Take a look at the image above and tell us what do you see. A field of mushrooms? A series of tubes a la Super Mario Bros.? Actually they're a crop of silicon nanowires, grown by IBM researcher Frances Ross. The gray columns are the wires and the black blob are liquid droplets that catalyze the growth of the nanowires.
One day, these mushroom-shaped wires just may replace today's transistors:
In Dr. Ross’s laboratory at I.B.M., researchers are concentrating on more near-term technology. They are exploring the idea of constructing FinFET switches in a radical new process that breaks away from photo etching. It is a kind of nanofarming. Dr. Ross sprinkles gold particles as small as 10 nanometers in diameter on a substrate and then suffuses them in a silicon gas at a temperature of about 1,100 degrees Fahrenheit. This causes the particles to become “supersaturated” with silicon from the gas, which will then precipitate into a solid, forming a wire that grows vertically.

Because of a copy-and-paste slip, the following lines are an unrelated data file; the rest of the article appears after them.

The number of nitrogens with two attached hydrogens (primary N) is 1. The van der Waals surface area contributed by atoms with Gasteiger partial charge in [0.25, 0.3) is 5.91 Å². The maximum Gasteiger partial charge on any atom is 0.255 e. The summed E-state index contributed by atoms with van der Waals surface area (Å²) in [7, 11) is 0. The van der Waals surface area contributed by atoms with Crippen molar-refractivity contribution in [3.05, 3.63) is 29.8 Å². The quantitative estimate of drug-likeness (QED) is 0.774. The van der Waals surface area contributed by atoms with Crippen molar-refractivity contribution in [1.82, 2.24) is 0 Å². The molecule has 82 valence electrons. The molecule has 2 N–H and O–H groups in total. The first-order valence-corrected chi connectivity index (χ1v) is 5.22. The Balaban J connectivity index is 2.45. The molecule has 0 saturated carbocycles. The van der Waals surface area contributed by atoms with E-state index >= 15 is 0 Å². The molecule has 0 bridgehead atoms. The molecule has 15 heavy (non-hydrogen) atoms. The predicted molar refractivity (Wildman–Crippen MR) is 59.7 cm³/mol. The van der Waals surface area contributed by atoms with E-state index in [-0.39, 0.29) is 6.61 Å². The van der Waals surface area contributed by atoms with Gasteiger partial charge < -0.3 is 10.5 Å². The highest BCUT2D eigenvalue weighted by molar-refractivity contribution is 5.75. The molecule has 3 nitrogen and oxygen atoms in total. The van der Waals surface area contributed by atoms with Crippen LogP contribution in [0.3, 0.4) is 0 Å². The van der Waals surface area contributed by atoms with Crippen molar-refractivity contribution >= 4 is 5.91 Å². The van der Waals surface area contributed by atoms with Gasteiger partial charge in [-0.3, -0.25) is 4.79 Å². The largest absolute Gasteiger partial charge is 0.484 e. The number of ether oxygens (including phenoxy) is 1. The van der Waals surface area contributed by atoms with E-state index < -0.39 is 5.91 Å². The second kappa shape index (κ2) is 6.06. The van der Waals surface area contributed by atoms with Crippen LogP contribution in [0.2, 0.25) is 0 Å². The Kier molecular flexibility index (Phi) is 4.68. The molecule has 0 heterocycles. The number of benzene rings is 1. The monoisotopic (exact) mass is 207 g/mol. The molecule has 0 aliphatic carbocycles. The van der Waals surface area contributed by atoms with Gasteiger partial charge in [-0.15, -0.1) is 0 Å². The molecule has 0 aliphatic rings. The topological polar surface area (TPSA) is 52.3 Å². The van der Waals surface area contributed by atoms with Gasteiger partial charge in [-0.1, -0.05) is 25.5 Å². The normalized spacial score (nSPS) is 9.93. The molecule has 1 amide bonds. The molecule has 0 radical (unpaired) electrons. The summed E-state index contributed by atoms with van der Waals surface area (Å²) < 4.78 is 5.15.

I.B.M. is pressing aggressively to develop this technology, which could be available commercially by 2012, she said. At the same time she acknowledged that significant challenges remain in perfecting nanowire technology. The mushroom-shaped wires in her laboratory now look a little bit like bonsai trees. To offer the kind of switching performances chipmakers require, the researchers must learn to make them so that their surfaces are perfectly regular. Moreover, techniques must be developed to make them behave like semiconductors.